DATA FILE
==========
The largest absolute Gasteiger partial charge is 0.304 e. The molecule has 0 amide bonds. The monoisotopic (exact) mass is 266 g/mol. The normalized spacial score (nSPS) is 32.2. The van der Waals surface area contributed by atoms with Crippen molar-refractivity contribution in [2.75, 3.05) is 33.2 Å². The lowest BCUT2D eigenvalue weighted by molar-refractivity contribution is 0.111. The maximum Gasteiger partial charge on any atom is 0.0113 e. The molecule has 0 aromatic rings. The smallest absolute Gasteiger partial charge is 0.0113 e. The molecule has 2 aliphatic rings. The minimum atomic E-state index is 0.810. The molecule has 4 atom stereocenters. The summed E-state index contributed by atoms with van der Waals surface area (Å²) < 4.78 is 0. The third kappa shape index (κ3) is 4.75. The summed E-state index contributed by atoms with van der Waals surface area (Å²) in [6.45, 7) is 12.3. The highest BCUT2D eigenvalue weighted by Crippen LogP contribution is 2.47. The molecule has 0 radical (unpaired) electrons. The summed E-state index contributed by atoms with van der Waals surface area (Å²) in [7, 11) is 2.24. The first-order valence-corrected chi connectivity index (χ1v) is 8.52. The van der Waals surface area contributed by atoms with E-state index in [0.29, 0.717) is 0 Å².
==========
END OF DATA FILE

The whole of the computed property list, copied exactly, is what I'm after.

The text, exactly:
The largest absolute Gasteiger partial charge is 0.304 e. The molecule has 0 amide bonds. The monoisotopic (exact) mass is 266 g/mol. The normalized spacial score (nSPS) is 32.2. The van der Waals surface area contributed by atoms with Crippen molar-refractivity contribution in [2.75, 3.05) is 33.2 Å². The lowest BCUT2D eigenvalue weighted by molar-refractivity contribution is 0.111. The maximum Gasteiger partial charge on any atom is 0.0113 e. The molecule has 0 aromatic rings. The smallest absolute Gasteiger partial charge is 0.0113 e. The molecule has 2 aliphatic rings. The minimum atomic E-state index is 0.810. The molecule has 4 atom stereocenters. The summed E-state index contributed by atoms with van der Waals surface area (Å²) < 4.78 is 0. The third kappa shape index (κ3) is 4.75. The summed E-state index contributed by atoms with van der Waals surface area (Å²) in [6.45, 7) is 12.3. The highest BCUT2D eigenvalue weighted by Crippen LogP contribution is 2.47. The molecule has 0 radical (unpaired) electrons. The summed E-state index contributed by atoms with van der Waals surface area (Å²) in [7, 11) is 2.24. The first-order valence-corrected chi connectivity index (χ1v) is 8.52. The van der Waals surface area contributed by atoms with E-state index in [0.29, 0.717) is 0 Å².